“Write with the children,” writing expert Donald Graves says. Noted author Frank Smith says it, too: Teachers should be writing with their students. In fact, most of the experts in writing say so.
But not everyone is so sure. I was recently explaining the Oregon Writing Project to a testy school administrator. He didn’t want to hear about the experts. He wanted to make sure the money his district was spending to send teachers to the Oregon Writing Project wasn’t being wasted. He was a very direct fellow.
“Did I understand correctly that you’re going to have my teachers write?” he asked.
“Yes,” I replied. “They’ll do a lot of it, in fact.”
“Look,'” he said, “With all due respect, I’m a little tired of all this creative experience stuff. I don’t give a damn if my teachers can write a pretty little poem or story; I want them to know how to teach writing.”
I know some good arguments for teachers writing; I shared them with him:
When teachers write, we provide a positive model for our students. Our example says we value writing and find it useful, more so than when we sit and correct papers while the students write.
When teachers write, we give ourselves a chance to test our own writing assignments. I never understood why students didn’t seem to enjoy more wholeheartedly my “Imagine You’re a Hypnotist” topic—until I tried it myself.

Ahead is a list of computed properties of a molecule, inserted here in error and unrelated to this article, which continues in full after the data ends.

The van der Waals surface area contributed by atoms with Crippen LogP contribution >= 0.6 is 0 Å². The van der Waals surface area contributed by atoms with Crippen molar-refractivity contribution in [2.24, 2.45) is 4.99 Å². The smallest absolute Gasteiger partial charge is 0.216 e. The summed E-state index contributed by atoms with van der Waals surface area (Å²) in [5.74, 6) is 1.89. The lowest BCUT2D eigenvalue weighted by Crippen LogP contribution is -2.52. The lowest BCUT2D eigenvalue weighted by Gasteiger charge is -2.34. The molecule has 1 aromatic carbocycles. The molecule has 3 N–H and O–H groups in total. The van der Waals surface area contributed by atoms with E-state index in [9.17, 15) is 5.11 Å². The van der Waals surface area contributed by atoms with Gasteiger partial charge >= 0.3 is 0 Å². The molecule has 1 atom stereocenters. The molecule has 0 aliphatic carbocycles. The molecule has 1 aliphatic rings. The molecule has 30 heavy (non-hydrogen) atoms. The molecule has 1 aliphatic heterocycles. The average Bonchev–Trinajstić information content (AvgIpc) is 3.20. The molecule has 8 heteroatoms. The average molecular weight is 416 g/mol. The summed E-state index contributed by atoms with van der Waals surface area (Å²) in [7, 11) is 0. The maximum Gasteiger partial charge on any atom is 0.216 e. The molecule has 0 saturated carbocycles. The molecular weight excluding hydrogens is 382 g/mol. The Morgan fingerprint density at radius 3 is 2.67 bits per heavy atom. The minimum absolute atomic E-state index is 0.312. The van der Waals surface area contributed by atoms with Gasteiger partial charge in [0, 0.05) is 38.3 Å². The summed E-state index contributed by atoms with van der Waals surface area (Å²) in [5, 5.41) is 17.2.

When teachers write, we help demystify the act of writing. Students often think that experienced writers find writing easy or have some magic ability to “get it right the first time.” If we share our projects or write in front of our students, they can see what a sloppy, difficult act writing is for all writers.
When teachers write, we learn empathy for our students. Writing can be a struggle, and this fact is easy to forget if we don’t wrestle regularly with it ourselves. (I worked once with a teacher who thought this a poor reason, saying, “I don’t need to break my arm to sympathize with a student who has a cast.” I find this resistance understandable, since writing can seem at times like breaking an arm.)
When teachers write, we become partners in a community of writers, full participants in our classroom writing workshop.
I don’t know how convincing this all was to the administrator. It sounded pretty good to me, but he still had that skeptical look in his eye. He wanted better reasons. I wish I had known then what I’ve learned since.
During this past summer’s Oregon Writing Project session, I discovered another reason for writing with my students—perhaps the best one yet, from the administrator’s perspective, because it directly addresses our skills as writing teachers. Here it is: Writing makes us experts on teaching writing. This discovery came thanks to my friend and teaching partner, Portland poet and essayist Kim Stafford. He said off-handedly one day, in response to a thorny question, “Whenever I can’t find the answer to a student or classroom writing problem in an expert’s book, I try to find it in my own writing.”
This simple insight reaffirmed for me the value of teachers writing with students. Our reflective interaction with our own writing efforts informs and animates our interactions with our student writers. Writing is the best way for us to establish our own expertise, to be able to figure out our own answers to the difficult issues of teaching writing. For example, here are some things I know, not just because I read them in a book or heard them at a workshop, but because I write: